Annual pay growth, excluding bonuses, from May to July 2023 was 7.8%, according to data from the Office for National Statistics (ONS).
Its latest labour market figures revealed that this was the same as the previous quarter, the highest regular annual growth rate since comparable records began in 2001, and in line with market expectations.
Annual growth in employees’ average total pay including bonuses was 8.5%, due to NHS and Civil Service one-off payments made in June and July 2023. In real terms that have been adjusted for inflation using Consumer Prices Index (CPI), annual growth for total pay rose by 1.2% year on year, while annual growth for regular pay rose by 0.6%.
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In addition, median monthly pay for August 2023 has been estimated at £2,260, a 6.7% increase compared with the same period of the previous year and the highest rate since 2001.
Darren Morgan, director of economic statistics at ONS, said: “Earnings in cash terms continue to increase, at a record rate outside the pandemic-affected period. Coupled with lower inflation, this means people’s real pay is no longer falling. Unemployment continues to increase in the latest three months and employment is down, driven by falls among men and the self-employed. The proportion of people neither working or looking for a job is slightly up, with more students, as well as the long-term sick reaching yet another record.”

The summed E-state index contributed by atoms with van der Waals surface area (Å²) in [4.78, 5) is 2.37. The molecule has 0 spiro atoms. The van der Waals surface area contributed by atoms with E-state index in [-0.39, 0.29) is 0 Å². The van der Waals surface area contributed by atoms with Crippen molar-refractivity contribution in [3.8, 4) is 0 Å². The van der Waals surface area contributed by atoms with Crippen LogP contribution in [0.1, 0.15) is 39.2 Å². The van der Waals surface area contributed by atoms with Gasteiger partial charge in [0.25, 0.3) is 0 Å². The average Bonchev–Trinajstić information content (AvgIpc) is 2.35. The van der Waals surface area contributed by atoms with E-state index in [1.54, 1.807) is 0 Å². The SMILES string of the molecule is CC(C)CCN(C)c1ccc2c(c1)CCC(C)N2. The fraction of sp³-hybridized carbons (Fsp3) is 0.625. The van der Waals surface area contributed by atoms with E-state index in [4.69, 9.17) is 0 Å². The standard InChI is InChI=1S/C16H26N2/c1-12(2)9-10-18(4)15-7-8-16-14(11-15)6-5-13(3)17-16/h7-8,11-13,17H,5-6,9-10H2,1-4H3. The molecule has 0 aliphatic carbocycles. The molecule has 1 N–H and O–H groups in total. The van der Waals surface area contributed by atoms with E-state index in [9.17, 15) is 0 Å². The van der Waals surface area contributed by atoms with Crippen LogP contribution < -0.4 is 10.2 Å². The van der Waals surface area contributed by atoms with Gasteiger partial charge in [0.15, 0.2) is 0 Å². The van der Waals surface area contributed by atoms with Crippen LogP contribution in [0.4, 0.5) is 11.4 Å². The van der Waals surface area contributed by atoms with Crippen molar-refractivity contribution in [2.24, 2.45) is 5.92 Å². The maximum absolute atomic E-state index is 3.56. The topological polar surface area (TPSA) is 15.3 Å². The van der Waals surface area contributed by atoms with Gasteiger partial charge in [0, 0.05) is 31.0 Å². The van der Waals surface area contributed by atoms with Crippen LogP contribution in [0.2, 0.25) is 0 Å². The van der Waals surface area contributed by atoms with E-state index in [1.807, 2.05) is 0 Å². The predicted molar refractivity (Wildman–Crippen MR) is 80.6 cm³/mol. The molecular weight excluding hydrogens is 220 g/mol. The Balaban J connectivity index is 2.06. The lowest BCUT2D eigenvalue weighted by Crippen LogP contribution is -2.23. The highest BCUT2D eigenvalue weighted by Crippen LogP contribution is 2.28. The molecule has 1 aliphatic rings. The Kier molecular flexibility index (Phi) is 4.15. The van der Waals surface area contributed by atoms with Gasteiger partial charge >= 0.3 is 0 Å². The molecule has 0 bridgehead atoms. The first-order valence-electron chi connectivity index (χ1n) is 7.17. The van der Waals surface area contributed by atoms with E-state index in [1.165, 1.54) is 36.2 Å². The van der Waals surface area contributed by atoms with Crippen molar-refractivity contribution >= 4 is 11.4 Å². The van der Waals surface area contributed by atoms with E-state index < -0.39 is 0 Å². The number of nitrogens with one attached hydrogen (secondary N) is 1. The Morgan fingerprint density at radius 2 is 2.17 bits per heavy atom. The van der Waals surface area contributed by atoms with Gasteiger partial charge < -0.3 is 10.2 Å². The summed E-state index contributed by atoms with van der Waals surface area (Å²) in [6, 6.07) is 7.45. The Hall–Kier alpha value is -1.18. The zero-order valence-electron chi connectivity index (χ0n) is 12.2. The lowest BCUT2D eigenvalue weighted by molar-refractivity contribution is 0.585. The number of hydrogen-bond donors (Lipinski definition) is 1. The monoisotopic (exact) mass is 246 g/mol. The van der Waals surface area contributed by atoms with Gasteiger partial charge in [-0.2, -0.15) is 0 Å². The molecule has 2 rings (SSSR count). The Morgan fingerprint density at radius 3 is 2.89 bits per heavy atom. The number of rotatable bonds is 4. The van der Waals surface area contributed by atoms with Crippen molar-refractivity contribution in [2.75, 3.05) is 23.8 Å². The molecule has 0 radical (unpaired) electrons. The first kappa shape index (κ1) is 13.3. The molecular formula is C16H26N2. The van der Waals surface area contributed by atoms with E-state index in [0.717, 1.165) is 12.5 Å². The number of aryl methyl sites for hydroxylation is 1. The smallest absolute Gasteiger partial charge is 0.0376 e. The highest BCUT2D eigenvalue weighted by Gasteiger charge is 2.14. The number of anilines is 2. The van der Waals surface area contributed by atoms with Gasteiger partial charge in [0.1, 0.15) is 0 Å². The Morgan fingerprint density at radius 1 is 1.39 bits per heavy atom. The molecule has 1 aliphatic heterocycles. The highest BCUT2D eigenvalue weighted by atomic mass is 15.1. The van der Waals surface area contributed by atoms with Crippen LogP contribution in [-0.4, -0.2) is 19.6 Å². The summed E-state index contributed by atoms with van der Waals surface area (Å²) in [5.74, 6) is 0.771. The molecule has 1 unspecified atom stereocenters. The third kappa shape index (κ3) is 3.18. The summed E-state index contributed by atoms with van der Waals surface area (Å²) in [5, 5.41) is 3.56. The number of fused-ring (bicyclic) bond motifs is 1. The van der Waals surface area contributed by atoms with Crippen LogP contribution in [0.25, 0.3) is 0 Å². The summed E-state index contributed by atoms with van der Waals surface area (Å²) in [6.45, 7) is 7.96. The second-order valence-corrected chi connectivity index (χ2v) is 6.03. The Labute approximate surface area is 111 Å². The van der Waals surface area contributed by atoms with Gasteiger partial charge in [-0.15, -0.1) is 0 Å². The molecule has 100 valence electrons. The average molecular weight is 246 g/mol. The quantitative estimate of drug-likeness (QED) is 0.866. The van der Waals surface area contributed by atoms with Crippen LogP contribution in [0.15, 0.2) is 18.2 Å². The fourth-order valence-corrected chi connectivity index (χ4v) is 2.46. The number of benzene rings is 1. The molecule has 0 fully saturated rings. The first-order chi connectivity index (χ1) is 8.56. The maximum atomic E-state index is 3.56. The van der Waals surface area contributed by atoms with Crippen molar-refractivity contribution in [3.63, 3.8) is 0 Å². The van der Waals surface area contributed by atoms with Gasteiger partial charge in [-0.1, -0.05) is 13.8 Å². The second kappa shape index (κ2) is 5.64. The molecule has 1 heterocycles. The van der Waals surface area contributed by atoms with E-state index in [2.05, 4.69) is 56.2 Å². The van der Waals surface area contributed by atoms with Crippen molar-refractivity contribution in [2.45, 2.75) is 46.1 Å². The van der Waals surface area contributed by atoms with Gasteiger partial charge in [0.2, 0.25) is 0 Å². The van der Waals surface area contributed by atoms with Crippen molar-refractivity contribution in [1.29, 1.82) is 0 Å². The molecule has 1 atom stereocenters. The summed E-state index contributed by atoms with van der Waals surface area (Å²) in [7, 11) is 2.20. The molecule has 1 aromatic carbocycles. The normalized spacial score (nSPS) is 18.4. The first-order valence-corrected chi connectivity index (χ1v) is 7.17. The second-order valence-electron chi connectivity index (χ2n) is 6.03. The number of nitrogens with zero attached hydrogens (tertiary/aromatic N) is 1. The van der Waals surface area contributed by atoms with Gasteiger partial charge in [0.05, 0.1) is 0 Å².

Julia Turney, partner at Barnett Waddingham, added: “Of those businesses which are hiring however, the Bank of England finds around half are still reporting problems recruiting, leading employers to compete on salary. While the outlook for wage growth has fallen to around 5%, this is still concerningly high if we compare it to typical pre-pandemic rates of 2-3%. In this environment, it’s vital that staff not only feel they are fairly paid but valued in the work they do. Salary is a centre point for why people seek a job, but benefits, culture and wellbeing are why they stay.”